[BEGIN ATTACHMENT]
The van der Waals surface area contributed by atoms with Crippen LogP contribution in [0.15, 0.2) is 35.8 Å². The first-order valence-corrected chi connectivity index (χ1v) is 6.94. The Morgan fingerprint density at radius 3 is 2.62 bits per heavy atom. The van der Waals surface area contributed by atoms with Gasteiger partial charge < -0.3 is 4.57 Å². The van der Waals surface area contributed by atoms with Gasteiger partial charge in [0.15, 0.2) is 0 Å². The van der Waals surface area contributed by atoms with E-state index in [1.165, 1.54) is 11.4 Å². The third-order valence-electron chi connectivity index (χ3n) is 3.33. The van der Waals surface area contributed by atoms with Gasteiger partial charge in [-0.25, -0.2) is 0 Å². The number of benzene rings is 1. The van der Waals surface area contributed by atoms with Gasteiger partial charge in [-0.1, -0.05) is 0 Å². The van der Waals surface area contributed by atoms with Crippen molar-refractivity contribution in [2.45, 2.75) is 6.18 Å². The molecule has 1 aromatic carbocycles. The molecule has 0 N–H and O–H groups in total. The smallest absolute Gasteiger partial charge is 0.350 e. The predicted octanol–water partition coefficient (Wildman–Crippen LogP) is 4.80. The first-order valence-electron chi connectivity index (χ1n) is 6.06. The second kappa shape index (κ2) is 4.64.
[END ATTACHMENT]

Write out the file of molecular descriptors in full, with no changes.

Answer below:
The van der Waals surface area contributed by atoms with Crippen LogP contribution in [0.15, 0.2) is 35.8 Å². The first-order valence-corrected chi connectivity index (χ1v) is 6.94. The Morgan fingerprint density at radius 3 is 2.62 bits per heavy atom. The van der Waals surface area contributed by atoms with Gasteiger partial charge < -0.3 is 4.57 Å². The van der Waals surface area contributed by atoms with Gasteiger partial charge in [0.15, 0.2) is 0 Å². The van der Waals surface area contributed by atoms with E-state index in [1.165, 1.54) is 11.4 Å². The third-order valence-electron chi connectivity index (χ3n) is 3.33. The van der Waals surface area contributed by atoms with Gasteiger partial charge in [-0.25, -0.2) is 0 Å². The number of benzene rings is 1. The van der Waals surface area contributed by atoms with Gasteiger partial charge in [-0.1, -0.05) is 0 Å². The van der Waals surface area contributed by atoms with Crippen molar-refractivity contribution in [2.45, 2.75) is 6.18 Å². The molecule has 1 aromatic carbocycles. The molecule has 0 N–H and O–H groups in total. The smallest absolute Gasteiger partial charge is 0.350 e. The predicted octanol–water partition coefficient (Wildman–Crippen LogP) is 4.80. The first-order valence-electron chi connectivity index (χ1n) is 6.06. The second kappa shape index (κ2) is 4.64.